Classical music doesn’t have to be expensive. For the communities of Blue Ash and Montgomery, the local symphony orchestra gives both the audience and their wallets a break.

As Conductor Michael Chertock says, the Blue Ash-Montgomery Symphony Orchestra strives “to provide professional symphonic performances to the public absolutely for free.” These performances are held during the holiday seasons of Valentine’s Day, Memorial Day, Independence Day, Labor Day and Christmas.

Even though the concerts are free, the quality is high. “A symphony orchestra is a love song from the musicians to the audience,” says Chertock.

Emily Van Niman, who plays second chair oboe and English horn, says she appreciates the enthusiasm of the community. “It’s fabulous that we have the support of Blue Ash and Montgomery… that they love to come out and hear us,” she says.

The symphony orchestra is made up of professional musicians gathered from a variety of musical groups around the area, such as the Cincinnati Ballet, Cincinnati Opera and The Aronoff Center for the Arts. “You don’t always see the same personnel for it,” Van Niman says. “It’s a very great group to play with though.”

The Blue Ash-Montgomery Symphony Orchestra opens its stage for musicians of any age, including young professionals. According to Van Niman, BAMSO hosts annual concerto competitions for young musicians and the winners are invited to perform during a holiday concert. Van Niman says these competitions are a great service to the community. “If you’re a young musician it’s nice to have your start somewhere, and with a great group like Blue Ash it’s nice to be able to do it,” she says.

At every concert, the symphony orchestra works to connect with its audience through the musical pieces. “We do some very complex classical arrangements but, at the same time, we’ll do blockbuster movie themes as well,” says BAMSO Board President Michael Batdorf. “We really try to provide something for everybody.”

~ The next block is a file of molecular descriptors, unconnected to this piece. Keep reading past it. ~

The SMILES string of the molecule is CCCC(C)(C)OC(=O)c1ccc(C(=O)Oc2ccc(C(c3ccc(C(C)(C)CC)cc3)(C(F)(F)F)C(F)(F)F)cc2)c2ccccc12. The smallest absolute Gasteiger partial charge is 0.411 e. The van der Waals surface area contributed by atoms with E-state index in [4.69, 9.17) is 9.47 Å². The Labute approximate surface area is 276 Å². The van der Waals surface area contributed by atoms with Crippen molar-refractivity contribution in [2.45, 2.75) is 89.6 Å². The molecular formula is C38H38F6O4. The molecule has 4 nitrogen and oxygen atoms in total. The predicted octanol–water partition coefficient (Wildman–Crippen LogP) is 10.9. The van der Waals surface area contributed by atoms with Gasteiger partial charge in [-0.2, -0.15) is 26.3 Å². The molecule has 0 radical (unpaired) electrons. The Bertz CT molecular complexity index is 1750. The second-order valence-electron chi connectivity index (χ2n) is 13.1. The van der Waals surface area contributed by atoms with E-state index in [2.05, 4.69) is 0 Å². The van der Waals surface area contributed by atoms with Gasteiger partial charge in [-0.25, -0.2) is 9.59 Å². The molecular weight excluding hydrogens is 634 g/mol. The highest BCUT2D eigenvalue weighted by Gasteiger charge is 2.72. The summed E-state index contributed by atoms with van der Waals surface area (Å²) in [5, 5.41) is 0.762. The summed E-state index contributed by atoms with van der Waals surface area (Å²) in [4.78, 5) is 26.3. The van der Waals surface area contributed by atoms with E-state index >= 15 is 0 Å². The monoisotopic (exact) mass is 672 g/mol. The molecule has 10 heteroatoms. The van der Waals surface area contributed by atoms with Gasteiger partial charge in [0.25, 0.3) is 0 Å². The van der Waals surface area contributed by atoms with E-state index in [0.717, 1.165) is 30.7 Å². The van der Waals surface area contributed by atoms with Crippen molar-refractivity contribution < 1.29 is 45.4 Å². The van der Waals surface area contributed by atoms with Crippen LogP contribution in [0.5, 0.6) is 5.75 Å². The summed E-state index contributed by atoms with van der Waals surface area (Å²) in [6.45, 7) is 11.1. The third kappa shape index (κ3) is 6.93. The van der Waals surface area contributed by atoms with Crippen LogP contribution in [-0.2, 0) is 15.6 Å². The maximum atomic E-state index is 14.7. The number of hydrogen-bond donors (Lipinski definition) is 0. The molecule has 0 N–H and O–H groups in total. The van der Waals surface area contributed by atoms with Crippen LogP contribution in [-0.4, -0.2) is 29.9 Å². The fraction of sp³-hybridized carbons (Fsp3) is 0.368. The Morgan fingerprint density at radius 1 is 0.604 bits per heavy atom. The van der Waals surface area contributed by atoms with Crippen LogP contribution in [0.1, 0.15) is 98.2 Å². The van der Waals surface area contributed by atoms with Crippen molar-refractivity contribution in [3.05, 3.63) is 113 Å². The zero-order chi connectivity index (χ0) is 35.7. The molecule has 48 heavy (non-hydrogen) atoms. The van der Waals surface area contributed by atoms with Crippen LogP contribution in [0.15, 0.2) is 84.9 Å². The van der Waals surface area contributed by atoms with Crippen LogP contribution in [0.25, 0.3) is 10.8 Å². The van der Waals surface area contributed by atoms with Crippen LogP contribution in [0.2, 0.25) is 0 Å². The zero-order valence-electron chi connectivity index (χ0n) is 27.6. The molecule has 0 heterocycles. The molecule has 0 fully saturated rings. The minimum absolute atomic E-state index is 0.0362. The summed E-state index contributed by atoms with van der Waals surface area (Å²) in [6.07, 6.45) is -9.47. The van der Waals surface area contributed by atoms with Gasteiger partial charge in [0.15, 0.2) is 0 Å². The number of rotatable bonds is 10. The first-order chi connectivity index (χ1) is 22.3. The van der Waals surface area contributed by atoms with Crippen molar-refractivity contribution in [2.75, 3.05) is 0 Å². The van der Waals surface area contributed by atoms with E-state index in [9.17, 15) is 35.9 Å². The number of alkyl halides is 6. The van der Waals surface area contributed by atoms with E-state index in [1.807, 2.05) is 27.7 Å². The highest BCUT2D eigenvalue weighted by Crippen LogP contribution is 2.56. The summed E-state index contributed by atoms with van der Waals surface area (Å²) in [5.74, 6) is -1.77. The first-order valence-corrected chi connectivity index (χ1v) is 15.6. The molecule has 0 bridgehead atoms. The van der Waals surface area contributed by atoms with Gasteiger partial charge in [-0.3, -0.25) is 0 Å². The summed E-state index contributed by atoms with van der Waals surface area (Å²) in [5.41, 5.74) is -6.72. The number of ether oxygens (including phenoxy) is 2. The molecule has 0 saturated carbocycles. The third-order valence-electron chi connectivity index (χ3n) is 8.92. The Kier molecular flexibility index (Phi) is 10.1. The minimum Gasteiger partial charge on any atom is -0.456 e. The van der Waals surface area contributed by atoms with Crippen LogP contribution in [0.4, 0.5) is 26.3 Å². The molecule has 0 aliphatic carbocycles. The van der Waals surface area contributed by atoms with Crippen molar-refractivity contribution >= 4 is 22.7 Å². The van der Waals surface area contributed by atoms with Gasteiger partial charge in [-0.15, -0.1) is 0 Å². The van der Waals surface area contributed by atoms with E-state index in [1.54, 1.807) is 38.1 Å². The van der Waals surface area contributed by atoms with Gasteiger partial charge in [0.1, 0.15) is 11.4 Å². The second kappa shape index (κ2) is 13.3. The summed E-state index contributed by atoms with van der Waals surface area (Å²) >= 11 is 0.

Chertock says in the past BAMSO has performed many pieces by Cincinnati composers like Frank Proto, Robert Johnson and Evan Mack. According to Chertock, the orchestra played Frank Proto’s “My Name is Citizen Soldier” in 2004 at the opening of the Freedom Center in downtown Cincinnati.

The orchestra sometimes adds interactive components to its concerts. “We’ve done a lot of fun things with our audience,” says Chertock. Past activities include karaoke, an Elvis impersonator and a hula-hoop contest. Chertock enjoys these activities, saying, “Things like that really connect us to the community.”

The symphony orchestra’s next performance will be its Christmas concert. The Kindel Memorial Holiday Concert is Dec. 7 at the Montgomery Assembly of God Church, and this year’s concert theme is A Celtic Christmas. “We’ll be looking at holiday music from Wales, from Scotland. We’re actually going back quite a bit in history to find that music,” says Batdorf.

According to Batdorf, BAMSO offers a unique experience at each and every concert. “We’re providing an incredibly high quality professional music experience to the community at no cost to the audience,” Batdorf says. “We help families create lasting memories and we’ve been doing that for 27 years.”